There are many ways to beautify your garden yet one of the most integral aspects is often overlooked. The sanctity and importance of the common garden lawn is akin to the living room of a house; it’s where you’ll host barbecues, garden parties, play hide and seek, create fun waterslides and all sorts of other fun summertime activities.
The garden lawn is one of the most central features of your garden and one of the most noticeable areas of neglect should you not keep on top of it.
This article provides a simple overview of the two most important elements of caring for your lawn – watering and trimming, however, there’s one advisory note before we begin, which is to ensure your lawn is well protected; as an example you don’t want people walking over your lawn as a shortcut to your front door, or having animals coming through into your garden and soiling your perfectly manicured lawn. The most simple solution is to have an attractive yet sturdy garden fence, ideally secured by concrete fence posts in order to stand up to the strong winds and flooding we seem to be getting more and more of each year.
With that said, let’s now look at the two most important aspects of keeping a healthy lawn.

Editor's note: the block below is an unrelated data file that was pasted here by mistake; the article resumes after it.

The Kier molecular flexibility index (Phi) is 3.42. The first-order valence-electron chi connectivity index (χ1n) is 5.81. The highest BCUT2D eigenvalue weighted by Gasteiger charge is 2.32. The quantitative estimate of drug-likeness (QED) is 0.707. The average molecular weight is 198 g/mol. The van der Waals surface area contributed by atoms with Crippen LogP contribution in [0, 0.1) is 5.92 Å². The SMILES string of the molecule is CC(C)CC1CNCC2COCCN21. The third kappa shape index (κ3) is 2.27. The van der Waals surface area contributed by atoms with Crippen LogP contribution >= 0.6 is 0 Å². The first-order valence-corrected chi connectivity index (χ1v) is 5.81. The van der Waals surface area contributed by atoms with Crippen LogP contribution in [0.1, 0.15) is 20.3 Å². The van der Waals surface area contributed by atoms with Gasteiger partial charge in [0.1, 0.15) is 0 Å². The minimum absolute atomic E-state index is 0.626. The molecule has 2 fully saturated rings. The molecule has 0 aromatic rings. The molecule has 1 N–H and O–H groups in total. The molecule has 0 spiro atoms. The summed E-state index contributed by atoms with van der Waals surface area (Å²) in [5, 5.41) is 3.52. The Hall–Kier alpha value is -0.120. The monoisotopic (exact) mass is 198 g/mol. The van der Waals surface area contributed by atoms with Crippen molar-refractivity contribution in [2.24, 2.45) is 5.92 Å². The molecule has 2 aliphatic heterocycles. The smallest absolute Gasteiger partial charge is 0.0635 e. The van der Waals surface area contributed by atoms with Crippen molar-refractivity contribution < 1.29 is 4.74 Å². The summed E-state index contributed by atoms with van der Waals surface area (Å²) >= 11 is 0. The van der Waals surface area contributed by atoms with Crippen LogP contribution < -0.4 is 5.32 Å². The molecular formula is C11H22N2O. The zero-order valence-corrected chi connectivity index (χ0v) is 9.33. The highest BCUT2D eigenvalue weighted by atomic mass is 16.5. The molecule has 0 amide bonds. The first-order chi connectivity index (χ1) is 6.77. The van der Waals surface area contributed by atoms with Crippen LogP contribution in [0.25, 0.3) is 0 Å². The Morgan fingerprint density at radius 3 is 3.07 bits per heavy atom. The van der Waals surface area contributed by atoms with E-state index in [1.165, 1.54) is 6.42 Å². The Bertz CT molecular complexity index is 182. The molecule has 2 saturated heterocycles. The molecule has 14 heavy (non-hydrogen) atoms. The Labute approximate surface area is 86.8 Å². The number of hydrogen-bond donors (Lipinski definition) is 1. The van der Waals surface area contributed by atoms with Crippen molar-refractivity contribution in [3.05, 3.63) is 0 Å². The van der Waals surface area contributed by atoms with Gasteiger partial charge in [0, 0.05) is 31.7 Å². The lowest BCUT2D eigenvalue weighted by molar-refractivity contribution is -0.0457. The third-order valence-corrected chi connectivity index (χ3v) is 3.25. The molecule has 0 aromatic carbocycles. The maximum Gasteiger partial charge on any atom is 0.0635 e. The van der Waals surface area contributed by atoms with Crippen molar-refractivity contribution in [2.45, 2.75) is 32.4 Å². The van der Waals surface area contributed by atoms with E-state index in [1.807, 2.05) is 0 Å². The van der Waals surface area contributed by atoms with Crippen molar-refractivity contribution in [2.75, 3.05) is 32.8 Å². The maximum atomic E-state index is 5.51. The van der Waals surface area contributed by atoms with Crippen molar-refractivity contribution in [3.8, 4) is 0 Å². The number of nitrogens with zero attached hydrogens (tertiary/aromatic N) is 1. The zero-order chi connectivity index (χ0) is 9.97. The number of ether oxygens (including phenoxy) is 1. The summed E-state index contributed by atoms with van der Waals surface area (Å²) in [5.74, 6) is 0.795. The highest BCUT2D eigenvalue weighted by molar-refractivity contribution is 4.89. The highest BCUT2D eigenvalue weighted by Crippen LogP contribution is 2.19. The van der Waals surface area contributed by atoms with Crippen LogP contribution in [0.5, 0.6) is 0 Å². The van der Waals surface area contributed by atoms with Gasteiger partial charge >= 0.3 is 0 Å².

Aim to water the lawn after the sunsets in the evening or early in the morning before the sun gains strength; the myth that watering in the sunshine will turn your emerald green lawn into a scorched nightmare is mostly unfounded… it’s just wasteful, as watering in the midday sun means most the water will evaporate rather than soak down to where it needs to be. Many experts recommend watering first thing in the morning as the sun will dry the grass out within a few hours, which means there’s less chance of disease associated with the grass sitting in too much water. There’s no need to water each morning; as it’s better to water deeply and infrequently, as this approach encourages root growth and increases resistance to drought and disease.
It can be tempting to keep your grass short but tall grass makes for a much healthier lawn. Try to avoid cutting it below two inches (5cm) as the ideal length in terms of having healthy grass is around three inches (7cm). When you’re cutting the grass, you want to be removing not much more than ⅓ of the blade of grass, as trimming any further than this can seriously damage your grass. You’ll want to mow the lawn when it’s cool and dry; especially avoid cutting the law whilst it’s wet or in the midday sun. The final point is to either leave the grass clippings on the lawn, as they decompose quickly and provide much-needed nutrients, or use the grass as fertiliser on other plants.
So, there we have it, two core aspects of keeping a healthy lawn and an alternative option that would lead to having a much less onerous weekly task; particularly good for busy people or older folk that are struggling with the physical demands of mowing the lawn.